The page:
1. National Institutes of Health. COVID-19 Treatment Guidelines Panel. Coronavirus Disease 2019 (COVID-19) Treatment Guidelines. Accessed January 23, 2021. https://files.covid19treatmentguidelines.nih.gov/guidelines/covid19treatmentguidelines.pdf
  2. Tenforde MW, Kim SS, Lindsell CJ, et al. Symptom duration and risk factors for delayed return to usual health among outpatients with COVID-19 in a multistate health care systems network — United States, March–June 2020. MMWR Morb Mortal Wkly Rep. 2020;69(30):993-998. doi:10.15585/mmwr.mm6930e1
  3. Greenhalgh T, Knight M, A’Court C, Buxton M, Husain L. Management of post-acute COVID-19 in primary care. BMJ. 2020;370. doi:10.1136/bmj.m3026
  4. Carfì A, Bernabei R, Landi F. Persistent symptoms in patients after acute COVID-19. JAMA. 2020;324(6):603. doi:10.1001/jama.2020.12603
  5. Huang C, Huang L, Wang Y, et al. 6-month consequences of COVID-19 in patients discharged from hospital: a cohort study. Lancet. 2021;397(10270):220-232. doi:10.1016/S0140-6736(20)32656-8
  6. Baig AM. Deleterious outcomes in long-hauler COVID-19: the effects of SARS-CoV-2 on the CNS in chronic COVID syndrome. ACS Chem Neurosci. 2020;11(24):4017. doi:10.1021/acschemneuro.0c00725
  7. Callard F, Perego E. How and why patients made long Covid. Soc Sci Med. 2021;268:113426. doi:10.1016/j.socscimed.2020.113426
  8. Mahase E. Long covid could be four different syndromes, review suggests. BMJ. 2020;371:m3981. doi:10.1136/bmj.m3981
  9. National Institute for Health and Care Excellence (NICE). COVID-19 rapid guideline: managing the long-term effects of COVID-19 NICE guideline [NG188]. NICE website. December 18, 2020. Accessed February 12, 2021. https://www.nice.org.uk/guidance/ng188
  10. Shah W, Hillman T, Playford ED, Hishmeh L. Managing the long term effects of COVID-19: summary of NICE, SIGN, and RCGP rapid guideline. BMJ. 2021;372:n136. doi:10.1136/bmj.n136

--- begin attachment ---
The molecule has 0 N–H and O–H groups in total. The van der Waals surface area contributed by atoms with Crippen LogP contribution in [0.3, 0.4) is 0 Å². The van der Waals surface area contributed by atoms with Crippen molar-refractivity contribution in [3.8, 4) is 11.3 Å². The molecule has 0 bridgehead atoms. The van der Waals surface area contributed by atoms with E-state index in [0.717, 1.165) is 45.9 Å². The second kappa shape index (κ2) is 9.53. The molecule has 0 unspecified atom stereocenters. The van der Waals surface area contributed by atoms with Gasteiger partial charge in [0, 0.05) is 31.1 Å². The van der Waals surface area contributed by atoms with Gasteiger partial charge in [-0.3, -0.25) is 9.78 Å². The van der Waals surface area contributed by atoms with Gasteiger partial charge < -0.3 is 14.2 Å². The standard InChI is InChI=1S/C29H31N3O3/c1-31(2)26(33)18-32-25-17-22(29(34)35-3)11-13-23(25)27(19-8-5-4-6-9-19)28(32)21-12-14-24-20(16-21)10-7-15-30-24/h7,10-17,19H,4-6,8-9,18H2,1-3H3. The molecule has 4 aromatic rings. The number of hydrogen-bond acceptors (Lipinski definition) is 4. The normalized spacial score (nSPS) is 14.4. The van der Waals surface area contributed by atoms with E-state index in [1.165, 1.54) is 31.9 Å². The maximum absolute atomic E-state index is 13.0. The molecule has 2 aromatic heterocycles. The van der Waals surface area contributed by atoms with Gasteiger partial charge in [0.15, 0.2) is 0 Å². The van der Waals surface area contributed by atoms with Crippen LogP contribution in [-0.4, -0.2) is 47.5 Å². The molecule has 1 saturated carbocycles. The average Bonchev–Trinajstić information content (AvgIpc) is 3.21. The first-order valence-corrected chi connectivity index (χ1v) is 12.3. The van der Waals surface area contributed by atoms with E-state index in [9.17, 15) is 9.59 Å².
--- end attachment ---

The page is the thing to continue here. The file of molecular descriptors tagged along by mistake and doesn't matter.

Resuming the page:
11. Datta SD, Talwar A, Lee JT. A proposed framework and timeline of the spectrum of disease due to SARS-CoV-2 infection: illness beyond acute infection and public health implications. JAMA. 2020;324(22):2251-2252. doi:10.1001/jama.2020.22717
  12. Centers for Disease Control and Prevention. Late Sequelae of COVID-19. Accessed January 23, 2021. https://www.cdc.gov/coronavirus/2019-ncov/hcp/clinical-care/late-sequelae.html
  13. Ngai JC, Ko FW, Ng SS, To KW, Tong M, Hui DS. The long-term impact of severe acute respiratory syndrome on pulmonary function, exercise capacity and health status. Respirology. 2010;15(3):543-550. doi:10.1111/j.1440-1843.2010.01720.x
  14. Garrigues E, Janvier P, Kherabi Y, et al. Post-discharge persistent symptoms and health-related quality of life after hospitalization for COVID-19. J Infect. 2020;81(6):e4-e6. doi:10.1016/j.jinf.2020.08.029
  15. Halpin SJ, McIvor C, Whyatt G, et al. Postdischarge symptoms and rehabilitation needs in survivors of COVID‐19 infection: A cross‐sectional evaluation. J Med Virol. 2021;93(2):1013-1022. doi:10.1002/jmv.26368
  16. Carvalho-Schneider C, Laurent E, Lemaignen A, et al. Follow-up of adults with noncritical COVID-19 two months after symptom onset. Clin Microbiol Infect. 2020;27(2):258-263. doi:10.1016/j.cmi.2020.09.052
  17. Raveendran A V. Long COVID-19: Challenges in the diagnosis and proposed diagnostic criteria. Diabetes Metab Syndr. 2021;15(1):145-146. doi:10.1016/j.dsx.2020.12.025
  18. Becker RC. COVID-19 and its sequelae: a platform for optimal patient care, discovery and training. J Thromb Thrombolysis. Published online January 27, 2021. doi:10.1007/s11239-021-02375-w
  19. Sheehy LM. Considerations for postacute rehabilitation for survivors of COVID-19. JMIR Public Heal Surveill. 2020;6(2):e19462. doi:10.2196/19462
  20. Barker-Davies RM, O’Sullivan O, Senaratne KPP, et al. The Stanford Hall consensus statement for post-COVID-19 rehabilitation. Br J Sports Med. 2020;54(16):949-959. doi:10.1136/bjsports-2020-102596
  21. Asly M, Hazim A. Rehabilitation of post-covid-19 patients. Pan Afr Med J. 2020;36:1-3. doi:10.11604/pamj.2020.36.168.23823
  22. Yancy CW, Jessup M, Bozkurt B, et al. 2013 ACCF/AHA guideline for the management of heart failure: A report of the american college of cardiology foundation/american heart association task force on practice guidelines. Circulation. 2013;128(16):e240-327. doi:10.1161/CIR.0b013e31829e8776
  23. Kearon C, Akl EA, Ornelas J, et al. Antithrombotic Therapy for VTE Disease: CHEST guideline and expert panel report. Chest. 2016;149:315-352. doi:10.1016/j.chest.2015.11.026
  24. Dani M, Dirksen A, Taraborrelli P, et al. Autonomic dysfunction in ‘long COVID’: rationale, physiology and management strategies. Clin Med (Lond). 2021;21(1):e63-e67. doi:10.7861/clinmed.2020-0896

Prepared by:

Clara Lee, PharmD Candidate Class of 2021
University of Illinois at Chicago College of Pharmacy

Reviewed by:

Amanda Gerberich, PharmD, BCPS
Clinical Assistant Professor, Drug Information Specialist
University of Illinois at Chicago College of Pharmacy

March 2021

The information presented is current as February 12, 2021. This information is intended as an educational piece and should not be used as the sole source for clinical decision-making. As of February 24, 2021 long COVID is now being referred to as post-acute sequelae of SARS-COV-2 infection (PASC).